Great Britain has lost almost all its native wildlife, especially its big animals - grizzly bears once roamed free in the UK. Today, only a few bears can still be found in Scotland and only in captivity.

Even though the American mink is the cutest little animal ever, it's an untamable, vicious creature. They are native to North America, but were introduced to the British Isles in the '60s when they escaped from fur farms.

One of the largest deer species, red deer has reddish brown fur during the summer and brown or gray during the winter. Stags have big, highly branched antlers. The more branches they have, the older the deer is.

A barn owl is one of the most recognizable birds in the UK with no ear-tufts and a cute, heart-shaped face. These pale, white birds with dark eyes are closely associated with the Harry Potter series now.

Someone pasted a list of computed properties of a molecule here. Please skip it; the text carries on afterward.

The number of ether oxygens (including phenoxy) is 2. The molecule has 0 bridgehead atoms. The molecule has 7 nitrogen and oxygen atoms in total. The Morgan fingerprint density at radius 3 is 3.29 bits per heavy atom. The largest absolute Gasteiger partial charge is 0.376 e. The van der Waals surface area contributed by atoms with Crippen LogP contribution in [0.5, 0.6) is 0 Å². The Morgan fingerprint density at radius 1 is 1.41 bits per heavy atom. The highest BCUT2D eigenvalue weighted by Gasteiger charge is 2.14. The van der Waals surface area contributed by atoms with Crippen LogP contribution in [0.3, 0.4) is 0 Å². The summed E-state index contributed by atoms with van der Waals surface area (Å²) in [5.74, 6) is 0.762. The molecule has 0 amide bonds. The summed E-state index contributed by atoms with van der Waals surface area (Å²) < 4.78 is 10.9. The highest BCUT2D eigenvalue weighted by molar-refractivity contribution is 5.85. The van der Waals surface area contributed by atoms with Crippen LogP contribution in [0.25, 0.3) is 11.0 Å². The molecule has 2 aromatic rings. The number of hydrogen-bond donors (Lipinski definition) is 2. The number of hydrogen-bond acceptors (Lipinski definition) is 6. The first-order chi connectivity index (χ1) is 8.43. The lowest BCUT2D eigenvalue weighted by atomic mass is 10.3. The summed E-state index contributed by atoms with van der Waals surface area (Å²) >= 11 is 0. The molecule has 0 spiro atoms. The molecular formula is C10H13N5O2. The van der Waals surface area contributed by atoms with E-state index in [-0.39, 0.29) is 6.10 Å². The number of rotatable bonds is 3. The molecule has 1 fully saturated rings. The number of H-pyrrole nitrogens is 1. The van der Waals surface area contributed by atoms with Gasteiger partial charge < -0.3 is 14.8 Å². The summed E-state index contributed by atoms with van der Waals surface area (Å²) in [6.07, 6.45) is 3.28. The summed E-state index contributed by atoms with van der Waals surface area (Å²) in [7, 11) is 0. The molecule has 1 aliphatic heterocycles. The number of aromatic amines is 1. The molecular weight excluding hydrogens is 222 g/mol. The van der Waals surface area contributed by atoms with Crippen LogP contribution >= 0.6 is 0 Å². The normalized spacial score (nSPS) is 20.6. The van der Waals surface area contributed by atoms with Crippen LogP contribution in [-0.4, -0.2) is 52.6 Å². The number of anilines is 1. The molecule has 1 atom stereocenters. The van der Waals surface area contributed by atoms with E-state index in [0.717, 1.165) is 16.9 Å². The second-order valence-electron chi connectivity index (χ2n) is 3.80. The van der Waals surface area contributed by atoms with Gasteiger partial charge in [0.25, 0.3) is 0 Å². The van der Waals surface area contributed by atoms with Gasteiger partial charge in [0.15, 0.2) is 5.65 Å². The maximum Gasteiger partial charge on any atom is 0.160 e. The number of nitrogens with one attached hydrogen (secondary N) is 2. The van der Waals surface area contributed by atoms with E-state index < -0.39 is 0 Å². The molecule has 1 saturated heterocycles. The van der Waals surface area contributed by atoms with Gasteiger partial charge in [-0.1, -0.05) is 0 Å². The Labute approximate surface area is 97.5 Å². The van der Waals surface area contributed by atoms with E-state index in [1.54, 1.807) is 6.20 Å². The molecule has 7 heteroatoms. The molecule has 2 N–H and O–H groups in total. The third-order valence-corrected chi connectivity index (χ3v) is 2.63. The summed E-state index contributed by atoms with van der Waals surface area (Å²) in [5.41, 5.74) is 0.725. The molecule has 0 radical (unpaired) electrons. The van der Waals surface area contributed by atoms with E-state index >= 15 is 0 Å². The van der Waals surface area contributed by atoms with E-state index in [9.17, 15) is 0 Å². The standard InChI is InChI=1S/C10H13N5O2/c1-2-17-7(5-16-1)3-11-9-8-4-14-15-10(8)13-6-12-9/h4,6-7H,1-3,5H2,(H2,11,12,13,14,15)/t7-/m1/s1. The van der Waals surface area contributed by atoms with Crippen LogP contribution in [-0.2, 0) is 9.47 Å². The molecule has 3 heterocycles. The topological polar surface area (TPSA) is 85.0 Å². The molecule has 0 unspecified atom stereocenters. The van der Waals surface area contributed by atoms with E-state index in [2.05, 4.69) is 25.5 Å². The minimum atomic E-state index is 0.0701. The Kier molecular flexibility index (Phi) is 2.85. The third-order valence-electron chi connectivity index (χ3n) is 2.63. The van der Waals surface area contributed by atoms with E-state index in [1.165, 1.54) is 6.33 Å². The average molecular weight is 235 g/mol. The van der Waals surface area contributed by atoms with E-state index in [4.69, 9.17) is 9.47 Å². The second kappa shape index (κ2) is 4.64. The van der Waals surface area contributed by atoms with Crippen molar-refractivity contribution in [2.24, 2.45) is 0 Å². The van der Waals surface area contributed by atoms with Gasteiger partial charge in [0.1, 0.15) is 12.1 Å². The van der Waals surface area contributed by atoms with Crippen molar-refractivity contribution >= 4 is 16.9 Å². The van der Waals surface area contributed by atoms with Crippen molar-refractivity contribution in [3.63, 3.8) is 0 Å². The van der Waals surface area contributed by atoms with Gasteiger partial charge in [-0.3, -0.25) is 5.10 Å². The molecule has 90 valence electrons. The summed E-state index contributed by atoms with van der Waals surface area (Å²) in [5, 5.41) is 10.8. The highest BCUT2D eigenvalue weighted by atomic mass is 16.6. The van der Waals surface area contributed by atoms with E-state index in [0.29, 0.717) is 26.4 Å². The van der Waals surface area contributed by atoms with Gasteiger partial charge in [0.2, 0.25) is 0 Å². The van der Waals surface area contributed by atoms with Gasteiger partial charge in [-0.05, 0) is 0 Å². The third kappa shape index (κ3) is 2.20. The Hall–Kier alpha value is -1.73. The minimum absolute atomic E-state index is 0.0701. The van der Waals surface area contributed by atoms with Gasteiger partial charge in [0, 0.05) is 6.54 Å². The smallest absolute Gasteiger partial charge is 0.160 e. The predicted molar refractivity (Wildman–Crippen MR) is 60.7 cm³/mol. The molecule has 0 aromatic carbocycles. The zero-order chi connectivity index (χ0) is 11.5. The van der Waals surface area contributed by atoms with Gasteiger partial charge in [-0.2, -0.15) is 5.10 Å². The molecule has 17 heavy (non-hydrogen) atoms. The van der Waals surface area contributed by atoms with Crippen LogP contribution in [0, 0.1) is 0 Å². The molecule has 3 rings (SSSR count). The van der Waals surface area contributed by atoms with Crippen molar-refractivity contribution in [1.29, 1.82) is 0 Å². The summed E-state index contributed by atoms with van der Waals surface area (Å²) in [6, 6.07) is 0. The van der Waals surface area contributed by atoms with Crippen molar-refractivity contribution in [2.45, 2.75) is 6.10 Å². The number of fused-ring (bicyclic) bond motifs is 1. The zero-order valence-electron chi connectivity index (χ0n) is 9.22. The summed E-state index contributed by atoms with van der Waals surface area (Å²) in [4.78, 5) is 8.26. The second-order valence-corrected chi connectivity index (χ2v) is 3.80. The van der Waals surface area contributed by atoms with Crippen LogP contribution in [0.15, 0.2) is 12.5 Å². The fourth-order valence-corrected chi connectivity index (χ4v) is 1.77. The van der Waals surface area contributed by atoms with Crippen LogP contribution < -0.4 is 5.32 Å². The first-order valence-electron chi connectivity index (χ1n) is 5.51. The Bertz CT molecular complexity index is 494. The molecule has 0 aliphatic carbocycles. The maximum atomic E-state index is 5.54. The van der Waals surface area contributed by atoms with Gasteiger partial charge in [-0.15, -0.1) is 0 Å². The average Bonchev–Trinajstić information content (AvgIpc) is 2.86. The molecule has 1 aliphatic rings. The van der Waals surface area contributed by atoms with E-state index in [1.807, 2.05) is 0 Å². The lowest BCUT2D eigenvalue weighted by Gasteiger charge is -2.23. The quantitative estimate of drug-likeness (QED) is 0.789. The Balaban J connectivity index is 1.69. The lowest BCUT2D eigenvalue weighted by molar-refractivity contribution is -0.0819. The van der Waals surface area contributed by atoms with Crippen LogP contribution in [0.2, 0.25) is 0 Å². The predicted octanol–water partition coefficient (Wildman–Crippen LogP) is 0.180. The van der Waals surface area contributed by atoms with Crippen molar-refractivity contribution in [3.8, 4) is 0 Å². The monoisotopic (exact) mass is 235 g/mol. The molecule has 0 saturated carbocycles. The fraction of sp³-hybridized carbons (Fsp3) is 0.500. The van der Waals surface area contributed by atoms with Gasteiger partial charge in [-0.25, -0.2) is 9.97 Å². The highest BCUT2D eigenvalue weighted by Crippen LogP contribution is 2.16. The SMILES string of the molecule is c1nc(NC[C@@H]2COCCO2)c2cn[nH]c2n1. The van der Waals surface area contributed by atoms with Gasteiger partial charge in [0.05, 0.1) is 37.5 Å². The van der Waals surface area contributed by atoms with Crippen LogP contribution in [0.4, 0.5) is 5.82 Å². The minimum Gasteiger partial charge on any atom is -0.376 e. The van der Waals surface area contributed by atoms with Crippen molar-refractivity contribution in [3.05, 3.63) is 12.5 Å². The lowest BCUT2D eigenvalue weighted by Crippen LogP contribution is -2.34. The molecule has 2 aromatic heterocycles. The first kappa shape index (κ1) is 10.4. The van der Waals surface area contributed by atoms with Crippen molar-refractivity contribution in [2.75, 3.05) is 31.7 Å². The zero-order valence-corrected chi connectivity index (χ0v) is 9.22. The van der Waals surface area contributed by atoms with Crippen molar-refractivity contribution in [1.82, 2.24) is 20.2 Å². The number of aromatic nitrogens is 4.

Buzzards can be distinguished from others birds of prey by their broad wings and rounded tails when in flight. They are graceful, dangerous creatures. While they fly with slow heavy wing beats, they become incredibly fast when they see prey.

As a result of changes in farming, numbers of kestrels declined significantly since the '70s. Today, they are included on the Amber List. On the other hand, they can easily adapt to any environments including man-made environments like big cities.

These tiny weasel-like animals, just like skunks, produce a strong musky scent from anal glands when threatened or when they want to mark their territory.

Weasels can be mainly found on mainland Britain, however they are absent from Ireland. Weasels are active both during the day and at night simply because they must consume up to a third of their body weight daily to survive.

The little owl was introduced to the UK in the 19th century. Today it can be commonly seen in the daylight, usually on a tree branch, fence, or telegraph pole. The small owl is really tiny compared to others but has long, rounded wings. Unfortunately, little owl numbers are declining nowadays, with the UK population thought to be down by 24 percent between 1995 and 2008.